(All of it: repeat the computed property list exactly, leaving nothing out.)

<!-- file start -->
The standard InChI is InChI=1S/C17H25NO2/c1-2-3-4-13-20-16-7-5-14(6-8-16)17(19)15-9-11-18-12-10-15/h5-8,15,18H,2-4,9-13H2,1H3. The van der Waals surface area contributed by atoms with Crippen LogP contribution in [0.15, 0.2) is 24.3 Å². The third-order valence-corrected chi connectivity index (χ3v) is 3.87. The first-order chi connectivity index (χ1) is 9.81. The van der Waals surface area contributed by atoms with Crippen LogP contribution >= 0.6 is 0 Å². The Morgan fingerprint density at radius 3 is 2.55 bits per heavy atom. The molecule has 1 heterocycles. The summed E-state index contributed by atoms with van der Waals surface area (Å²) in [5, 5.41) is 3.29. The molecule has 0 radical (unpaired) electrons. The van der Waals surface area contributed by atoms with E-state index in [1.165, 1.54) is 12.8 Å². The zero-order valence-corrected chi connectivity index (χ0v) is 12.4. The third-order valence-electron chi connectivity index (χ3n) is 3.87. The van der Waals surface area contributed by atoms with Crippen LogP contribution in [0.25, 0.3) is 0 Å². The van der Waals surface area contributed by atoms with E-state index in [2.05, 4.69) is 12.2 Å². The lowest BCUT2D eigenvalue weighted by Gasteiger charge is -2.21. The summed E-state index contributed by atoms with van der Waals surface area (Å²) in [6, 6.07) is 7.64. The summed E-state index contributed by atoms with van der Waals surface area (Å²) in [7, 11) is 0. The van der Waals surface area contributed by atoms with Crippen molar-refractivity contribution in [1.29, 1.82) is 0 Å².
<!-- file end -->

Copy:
The standard InChI is InChI=1S/C17H25NO2/c1-2-3-4-13-20-16-7-5-14(6-8-16)17(19)15-9-11-18-12-10-15/h5-8,15,18H,2-4,9-13H2,1H3. The van der Waals surface area contributed by atoms with Crippen LogP contribution in [0.15, 0.2) is 24.3 Å². The third-order valence-corrected chi connectivity index (χ3v) is 3.87. The first-order chi connectivity index (χ1) is 9.81. The van der Waals surface area contributed by atoms with Crippen LogP contribution >= 0.6 is 0 Å². The Morgan fingerprint density at radius 3 is 2.55 bits per heavy atom. The molecule has 1 heterocycles. The summed E-state index contributed by atoms with van der Waals surface area (Å²) in [5, 5.41) is 3.29. The molecule has 0 radical (unpaired) electrons. The van der Waals surface area contributed by atoms with E-state index in [1.165, 1.54) is 12.8 Å². The zero-order valence-corrected chi connectivity index (χ0v) is 12.4. The third-order valence-electron chi connectivity index (χ3n) is 3.87. The van der Waals surface area contributed by atoms with Crippen LogP contribution in [0.25, 0.3) is 0 Å². The van der Waals surface area contributed by atoms with E-state index in [2.05, 4.69) is 12.2 Å². The lowest BCUT2D eigenvalue weighted by Gasteiger charge is -2.21. The summed E-state index contributed by atoms with van der Waals surface area (Å²) in [6, 6.07) is 7.64. The summed E-state index contributed by atoms with van der Waals surface area (Å²) in [7, 11) is 0. The van der Waals surface area contributed by atoms with Crippen molar-refractivity contribution in [1.29, 1.82) is 0 Å².